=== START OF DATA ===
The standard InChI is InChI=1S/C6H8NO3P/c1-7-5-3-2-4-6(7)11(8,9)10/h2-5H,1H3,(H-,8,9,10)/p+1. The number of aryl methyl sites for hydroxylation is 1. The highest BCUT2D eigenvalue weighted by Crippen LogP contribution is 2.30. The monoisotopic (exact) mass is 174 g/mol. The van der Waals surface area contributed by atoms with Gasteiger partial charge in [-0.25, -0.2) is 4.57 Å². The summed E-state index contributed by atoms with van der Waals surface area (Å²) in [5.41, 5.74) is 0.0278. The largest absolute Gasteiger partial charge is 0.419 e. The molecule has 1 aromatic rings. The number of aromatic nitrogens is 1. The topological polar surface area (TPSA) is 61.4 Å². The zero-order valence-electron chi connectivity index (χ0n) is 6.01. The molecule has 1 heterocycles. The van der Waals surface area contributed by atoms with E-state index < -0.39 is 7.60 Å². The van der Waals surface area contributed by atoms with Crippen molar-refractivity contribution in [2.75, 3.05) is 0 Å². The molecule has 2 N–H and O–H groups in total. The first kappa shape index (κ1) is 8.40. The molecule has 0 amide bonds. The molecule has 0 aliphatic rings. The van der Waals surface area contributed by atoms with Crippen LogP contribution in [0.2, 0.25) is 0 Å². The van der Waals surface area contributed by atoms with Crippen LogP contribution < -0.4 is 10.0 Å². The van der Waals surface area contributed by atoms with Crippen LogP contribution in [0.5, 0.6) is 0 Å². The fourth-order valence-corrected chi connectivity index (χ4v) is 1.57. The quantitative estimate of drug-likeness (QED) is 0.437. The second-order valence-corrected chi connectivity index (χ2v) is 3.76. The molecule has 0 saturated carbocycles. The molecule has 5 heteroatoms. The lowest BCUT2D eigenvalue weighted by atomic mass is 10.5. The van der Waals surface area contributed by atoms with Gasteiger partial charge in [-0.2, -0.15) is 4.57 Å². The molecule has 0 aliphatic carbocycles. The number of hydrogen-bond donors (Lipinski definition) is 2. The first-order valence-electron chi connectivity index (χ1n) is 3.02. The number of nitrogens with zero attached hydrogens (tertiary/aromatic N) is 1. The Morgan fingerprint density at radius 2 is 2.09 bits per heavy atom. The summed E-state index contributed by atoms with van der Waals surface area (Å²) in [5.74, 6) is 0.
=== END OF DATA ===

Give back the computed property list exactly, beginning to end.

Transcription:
The standard InChI is InChI=1S/C6H8NO3P/c1-7-5-3-2-4-6(7)11(8,9)10/h2-5H,1H3,(H-,8,9,10)/p+1. The number of aryl methyl sites for hydroxylation is 1. The highest BCUT2D eigenvalue weighted by Crippen LogP contribution is 2.30. The monoisotopic (exact) mass is 174 g/mol. The van der Waals surface area contributed by atoms with Gasteiger partial charge in [-0.25, -0.2) is 4.57 Å². The summed E-state index contributed by atoms with van der Waals surface area (Å²) in [5.41, 5.74) is 0.0278. The largest absolute Gasteiger partial charge is 0.419 e. The molecule has 1 aromatic rings. The number of aromatic nitrogens is 1. The topological polar surface area (TPSA) is 61.4 Å². The zero-order valence-electron chi connectivity index (χ0n) is 6.01. The molecule has 1 heterocycles. The van der Waals surface area contributed by atoms with E-state index < -0.39 is 7.60 Å². The van der Waals surface area contributed by atoms with Crippen molar-refractivity contribution in [2.75, 3.05) is 0 Å². The molecule has 2 N–H and O–H groups in total. The first kappa shape index (κ1) is 8.40. The molecule has 0 amide bonds. The molecule has 0 aliphatic rings. The van der Waals surface area contributed by atoms with Crippen LogP contribution in [0.2, 0.25) is 0 Å². The van der Waals surface area contributed by atoms with Crippen LogP contribution < -0.4 is 10.0 Å². The van der Waals surface area contributed by atoms with Crippen LogP contribution in [0.5, 0.6) is 0 Å². The fourth-order valence-corrected chi connectivity index (χ4v) is 1.57. The quantitative estimate of drug-likeness (QED) is 0.437. The second-order valence-corrected chi connectivity index (χ2v) is 3.76. The molecule has 0 saturated carbocycles. The molecule has 5 heteroatoms. The lowest BCUT2D eigenvalue weighted by atomic mass is 10.5. The van der Waals surface area contributed by atoms with Gasteiger partial charge in [-0.2, -0.15) is 4.57 Å². The molecule has 0 aliphatic carbocycles. The number of hydrogen-bond donors (Lipinski definition) is 2. The first-order valence-electron chi connectivity index (χ1n) is 3.02. The number of nitrogens with zero attached hydrogens (tertiary/aromatic N) is 1. The Morgan fingerprint density at radius 2 is 2.09 bits per heavy atom. The summed E-state index contributed by atoms with van der Waals surface area (Å²) in [5.74, 6) is 0.